Men's Basketball

Go Figure: In Year Three, Robinson Has Developed Into Premier Free Throw Shooter

With about a minute to go in Wednesday night’s nailbiter against Virginia Tech, Boston College men’s basketball’s Jerome Robinson picked Chris Clarke’s pocket, pushed the ball up the court, planted his feet at the top of the arc and lined up a 3-pointer. He didn’t get the shot to fall, but the junior did get the call—well, calls. Justin Bibbs got a piece of Robinson’s hand on the 3-point attempt, gifting the 6-foot-5 combo guard three free throws. Seconds later, out of apparent frustration, Clarke—who turned the ball over at the start of this wild sequence—got T’d up.

The boneheaded mistake tacked on two more shots at the charity stripe for the Eagles. But unlike a shooting foul, head coach Jim Christian could have picked anyone to step up and take the pair of technical free throws. Robinson didn’t give him, nor Jordan Chatman—at the time, the third-best free throw shooter in the ACC—a chance to make a change. There was no doubt in his mind that he was shooting all five of those shots.

“I just knew the first two would get me in a rhythm for the three in a row,” Robinson told reporters following the game.

jerome robinson

That they did: The junior netted all five of the successive free throws, turning a seven-point game into a one-possession thriller. It was only a matter of time before Robinson drew another personal, this time driving to the basket. Two more free throws, and the game was tied. After missing the game-winning shot at the buzzer, the Raleigh, N.C. native took a few more trips to the line in overtime. When all was said and done, Robinson finished 12-of-13 from the stripe on the night, setting a career high in free throw conversions.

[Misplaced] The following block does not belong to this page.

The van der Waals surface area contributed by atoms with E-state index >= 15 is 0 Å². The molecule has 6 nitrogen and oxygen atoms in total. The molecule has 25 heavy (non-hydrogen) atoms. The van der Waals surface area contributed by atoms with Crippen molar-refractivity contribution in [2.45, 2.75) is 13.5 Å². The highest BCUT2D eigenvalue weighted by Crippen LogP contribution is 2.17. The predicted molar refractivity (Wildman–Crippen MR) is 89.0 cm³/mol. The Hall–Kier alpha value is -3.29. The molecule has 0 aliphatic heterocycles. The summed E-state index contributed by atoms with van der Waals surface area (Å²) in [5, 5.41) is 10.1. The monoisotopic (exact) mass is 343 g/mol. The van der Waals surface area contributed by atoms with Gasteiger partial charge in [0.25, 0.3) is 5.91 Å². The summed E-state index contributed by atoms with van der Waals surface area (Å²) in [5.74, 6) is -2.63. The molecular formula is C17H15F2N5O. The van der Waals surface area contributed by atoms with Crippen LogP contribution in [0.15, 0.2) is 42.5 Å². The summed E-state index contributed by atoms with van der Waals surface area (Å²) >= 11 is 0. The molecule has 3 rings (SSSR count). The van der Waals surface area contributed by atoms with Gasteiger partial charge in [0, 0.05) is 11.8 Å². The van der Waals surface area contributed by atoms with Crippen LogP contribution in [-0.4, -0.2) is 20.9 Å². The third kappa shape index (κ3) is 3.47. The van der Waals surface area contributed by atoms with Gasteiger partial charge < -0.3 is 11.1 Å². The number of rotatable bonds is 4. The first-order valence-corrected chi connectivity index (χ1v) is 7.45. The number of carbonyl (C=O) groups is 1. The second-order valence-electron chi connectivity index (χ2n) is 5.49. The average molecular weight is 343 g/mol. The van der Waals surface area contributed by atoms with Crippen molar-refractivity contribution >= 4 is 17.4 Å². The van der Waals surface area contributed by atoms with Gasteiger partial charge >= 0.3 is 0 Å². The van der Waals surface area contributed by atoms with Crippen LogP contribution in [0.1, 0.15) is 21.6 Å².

His performance was anything but a fluke. This season, Robinson has knocked down 83.5 percent of his free throw attempts, good for 11th in the conference—a stat that has been clouded by his much-improved 3-point marksmanship.

Prior to this year, Robinson was a below average free throw shooter. As a freshman, he hovered around the 64-percent mark. Although his numbers jumped in 2016-17, a 72.2-percent clip wasn’t anything to brag about either.

The problem has never been getting to the line.

Robinson has always had a knack for absorbing contact. In fact, last season he averaged 5.1 free throw attempts per game—0.4 more than he’s recorded during this year’s campaign. Yet, as an underclassmen, he struggled to actually capitalize on those scoring opportunities, ultimately throwing away quite a few points at the stripe.

This year has been a different story. Robinson’s percentage has skyrocketed, all while the junior has maintained a high volume of free throw attempts. Only one of the ACC’s top-10 free throw shooters has racked up more shots at the stripe than Robinson this season. While many point to Chatman—who’s on the edge of the 88-percent mark—as the Eagles’ best free throw shooter, it’s important to note that the former BYU transfer has only taken slightly more than half the attempts that Robinson has.

What’s even more impressive is that the combo guard thrives the most under pressure. He’s shooting 85.7 percent from the line during ACC play, better than all but seven players in the conference, including Chatman. And, in the second half of contests, he’s been close to flawless since late November. Over the course of the past 15 games, Robinson has drained 88.2 percent of his free throw attempts in the back half of play.

jerome robinson

Along with Ky Bowman and Chatman, the junior shoulders his team’s scoring burden on a nightly basis, but, just like anyone else, Robinson has his off days. Instead of shooting his way out of a slump like Bowman has tried to do in the past, Robinson takes the ball to the rack, because—as evidenced by Wednesday’s game—all it takes is a few shots to get him going.

Graphics by Nicole Chan and Andy Backstrom / Heights Editors

Featured Image by Kaitlin Meeks / Heights Editor

February 3, 2018